The Hawaiian Electric companies will conduct drone surveys across their five-island territory to identify areas vulnerable to wildfire and determine the best course of action to protect the public as well as electrical infrastructure.
Drone, or unmanned aircraft system, surveys will be conducted in November and December in East Oahu, West Maui, and Maalaea. Future surveys are being planned for Kau on Hawaii Island. These aerial inspections are part of the companies’ assessment and management of vegetation near their electrical infrastructure, especially in drought-prone or dry brush areas.
Earlier this year, Hawaiian Electric, Maui Electric, and Hawaii Electric Light evaluated the wildfire mitigation plans filed by major utilities in California. The companies studied Hawaii fire ignition maps to determine where the greatest risks are and to provide a basis for planning.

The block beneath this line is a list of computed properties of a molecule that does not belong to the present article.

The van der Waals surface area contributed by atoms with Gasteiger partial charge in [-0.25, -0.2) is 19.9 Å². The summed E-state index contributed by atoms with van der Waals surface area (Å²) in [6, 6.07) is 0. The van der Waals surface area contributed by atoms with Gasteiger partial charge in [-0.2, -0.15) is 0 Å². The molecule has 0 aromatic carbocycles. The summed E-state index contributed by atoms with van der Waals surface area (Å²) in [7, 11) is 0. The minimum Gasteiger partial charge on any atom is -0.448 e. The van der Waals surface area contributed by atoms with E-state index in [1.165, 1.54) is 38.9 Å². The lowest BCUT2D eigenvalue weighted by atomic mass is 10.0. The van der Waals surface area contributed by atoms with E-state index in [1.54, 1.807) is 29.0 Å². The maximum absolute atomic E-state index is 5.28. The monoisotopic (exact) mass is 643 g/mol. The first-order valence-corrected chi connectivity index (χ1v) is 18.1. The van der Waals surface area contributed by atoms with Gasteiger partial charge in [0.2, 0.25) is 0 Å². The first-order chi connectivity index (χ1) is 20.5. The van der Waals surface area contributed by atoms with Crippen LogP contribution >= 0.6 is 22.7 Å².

Unlike California, many utility lines in Hawaii run through tropical forests and areas that typically receive abundant rainfall. This makes it easier to concentrate on mapping drought-prone areas where sparks could ignite dry grass and brush beneath power lines.
Other resilience initiatives launched by the companies to prevent wildfires include:
- Installing heavier, insulated conductors on Maui and Oahu to stop lines from slapping and sparking in areas prone to high winds. The companies are identifying more areas where it makes sense to install these conductors.
- Installing smart switches and smart fuses to minimize sparks created when lines come into contact with each other and with vegetation.
- Applying fire retardants on poles identified in fire-hazard areas. In October, Hawaiian Electric tested several different fire retardants on wooden poles in a controlled burn to determine which products will best protect the companies’ infrastructure.
- Looking into using weather sensors, cameras, and thermal imagers to give more precise locations on localized wind gusts, relative humidity, and temperatures.